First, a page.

costs, socio-cultural costs and environmental costs”. Environmental costs are the most crucial in

terms of sustainability. Furthermore, it is the nature conservation that fosters the creation of

protected areas and national parks. Therefore, it will be elaborated on the environmental impacts

in the following section.

 Risks of Tourism in Parks and Protected Areas

The most obvious reason for the controversy of tourism in protected areas is the fact that it is

drawn to environments which are inherently sensitive in terms of ecosystems and natural

habitats. The question if tourism is acceptable in protected areas is based on assessments that

have to be as detailed and accurate as possible.


 The construction of accommodation, visitor centres, infrastructure, and other services has
a direct impact on the environment, from vegetation removal, animal disturbance

elimination of habitats, impacts on drainage etc.


 Soil compaction can occur in certain well-used areas.

 Soil removal and erosion also occurs, and may continue after the disturbance is gone.


 Concentrated use around facilities has a negative effect on vegetation.

 Fire frequency may change due to tourists and park tourism management.


 Increased demands for fresh water.

 Disposal of sewage or litter in rivers, lakes or oceans.


 Motorized transportation may cause pollution from emissions.


 Disturbance by visitors can occur for all species, including those that are not attracting


Green architecture is a green building design technique. The designs are created with the

environment in mind including focusing on the larger construction implications of environmental

sustainability. Green architecture gives careful consideration to designing energy efficient

and eco-friendly houses and buildings. Natural ecology is a key concept in green architectural

providing the basis for the construction model.

The goal of green architecture is to create models that safeguard the natural environment and are

adapted to integrate well with the existing environmental setting in terms of space and energy,

water and resource use. The designs have to be sustainable from the initial consultations, site

survey and design, plan modification, material use, harmony with the existing ecology, and green

building choices to guarantee that all the environmentally friendly details are included.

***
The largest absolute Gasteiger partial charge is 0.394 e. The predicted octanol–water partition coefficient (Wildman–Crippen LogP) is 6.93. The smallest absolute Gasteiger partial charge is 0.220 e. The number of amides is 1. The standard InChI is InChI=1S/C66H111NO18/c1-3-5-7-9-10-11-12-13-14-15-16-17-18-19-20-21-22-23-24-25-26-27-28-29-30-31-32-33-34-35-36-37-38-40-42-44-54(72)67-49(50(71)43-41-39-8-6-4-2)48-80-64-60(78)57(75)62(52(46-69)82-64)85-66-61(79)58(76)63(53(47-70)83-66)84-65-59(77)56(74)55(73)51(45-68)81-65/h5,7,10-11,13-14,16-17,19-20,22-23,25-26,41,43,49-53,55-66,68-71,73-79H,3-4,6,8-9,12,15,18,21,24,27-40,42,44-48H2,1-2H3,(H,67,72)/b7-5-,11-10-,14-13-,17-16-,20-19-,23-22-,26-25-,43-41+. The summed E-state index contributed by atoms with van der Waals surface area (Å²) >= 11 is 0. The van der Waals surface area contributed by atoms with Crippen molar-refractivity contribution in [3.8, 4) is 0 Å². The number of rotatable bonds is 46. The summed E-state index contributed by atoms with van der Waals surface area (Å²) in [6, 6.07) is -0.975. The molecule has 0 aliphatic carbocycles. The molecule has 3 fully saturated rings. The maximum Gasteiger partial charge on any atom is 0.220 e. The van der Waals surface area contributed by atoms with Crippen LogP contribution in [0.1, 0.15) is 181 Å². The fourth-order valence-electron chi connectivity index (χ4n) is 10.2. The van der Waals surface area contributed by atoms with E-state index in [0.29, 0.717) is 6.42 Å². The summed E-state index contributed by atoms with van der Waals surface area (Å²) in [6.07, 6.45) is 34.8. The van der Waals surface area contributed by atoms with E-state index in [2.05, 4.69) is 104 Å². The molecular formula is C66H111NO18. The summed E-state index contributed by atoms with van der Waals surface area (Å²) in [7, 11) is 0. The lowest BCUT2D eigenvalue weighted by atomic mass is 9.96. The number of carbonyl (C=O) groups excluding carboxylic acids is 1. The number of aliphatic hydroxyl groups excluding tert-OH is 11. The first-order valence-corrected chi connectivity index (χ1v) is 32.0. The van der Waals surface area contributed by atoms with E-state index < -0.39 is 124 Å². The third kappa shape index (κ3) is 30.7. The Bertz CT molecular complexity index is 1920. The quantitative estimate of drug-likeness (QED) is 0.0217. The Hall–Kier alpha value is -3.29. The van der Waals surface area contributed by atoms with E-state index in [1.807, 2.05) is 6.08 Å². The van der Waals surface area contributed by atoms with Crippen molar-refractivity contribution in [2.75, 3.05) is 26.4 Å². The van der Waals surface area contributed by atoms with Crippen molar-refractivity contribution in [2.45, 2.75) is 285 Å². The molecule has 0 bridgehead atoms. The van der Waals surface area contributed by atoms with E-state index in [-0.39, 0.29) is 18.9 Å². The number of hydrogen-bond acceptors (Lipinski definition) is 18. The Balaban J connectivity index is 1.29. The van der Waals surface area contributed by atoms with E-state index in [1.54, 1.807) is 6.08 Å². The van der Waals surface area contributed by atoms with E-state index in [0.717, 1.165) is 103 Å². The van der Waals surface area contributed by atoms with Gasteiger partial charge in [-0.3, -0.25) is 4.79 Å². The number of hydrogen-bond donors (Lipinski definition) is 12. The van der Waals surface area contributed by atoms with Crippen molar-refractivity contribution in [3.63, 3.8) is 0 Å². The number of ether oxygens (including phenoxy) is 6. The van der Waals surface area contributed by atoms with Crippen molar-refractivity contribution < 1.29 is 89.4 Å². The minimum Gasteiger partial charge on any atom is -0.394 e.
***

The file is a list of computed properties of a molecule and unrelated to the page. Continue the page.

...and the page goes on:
 It entails a type of use that minimizes negative impacts to the environment and

to local people.

 It increases the awareness and understanding of an area’s natural and cultural systems

and the subsequent involvement of visitors in issues affecting those systems.

 It contributes to the conservation and management of legally protected and other natural


 It maximizes the early and long-term participation of local people in the decision-making

process that determines the kind and amount of tourism that should occur.
 It directs economic and other benefits to local people that complement rather than

overwhelm or replace traditional practices (farming, fishing, social systems, etc.).

 It provides special opportunities for local people and nature tourism employees

to utilize and visit natural areas and learn more about the wonders that other visitors

come to see.


 To establish a sustainable investment framework for ecotourism.

 To contribute to financial sustainability of protected areas.

 To foster environmental awareness among host communities, local government, business

sector and visitors.

 To integrate ecotourism into local tourism plans and programs.

 To establish capability building program for ecotourism services (e.g. tour

guiding, catering, etc.), local ecotourism planning, product development and


 To improve management of data and information for easy access by stakeholders

 To provide a policy environment conducive to ecotourism development


- They preserve its natural beauty and its natural formation

- There are many amenities and facilities which add to its main attraction

- Tourist will be more entertained and satisfied in just one place which is Ecotoursim Park.

- It offers different choices of tour packages that the tourist may avail.


- Lack of an appropriate info about the usability of park.

- Negative attitude of population toward the park.

- Lack of multimedia services for the knowledge and enjoyment of natural of goods.


- More establishments what will serve eco-friendly thing materials

- More trained and educated tour guides for the tourist


- The number of squatters around the vicinity of the park is increasing that makes the place


- Ecotourism Park design guidelines

- Design of modern and environmental friendly ecotourism park

- Architectural design technique and strategies

a. Green building design

b. Resilient and tropical responsive design


- With the proper planning and determining the ecotourism park and implementation of the

design guidelines and architectural standards

- Integrating of modern and environmental friendly architectural strategies and designas a

solution toward development of ecotourism park facilities

- Applying the architectural techniques strategies in the design of ecotourism park by

incorporating green building strategies, resilient and tropical responsive design


- A well planned and designed ecotourism park facilities that are accessible, efficient, safe

and aesthetically pleasing manner

- A well planned modern and environmental friendly ecotourism park that can interactand


- A modernized ecotourism park with green building strategies, resilient and environmental

friendly design

- A facilities that complies pertinent laws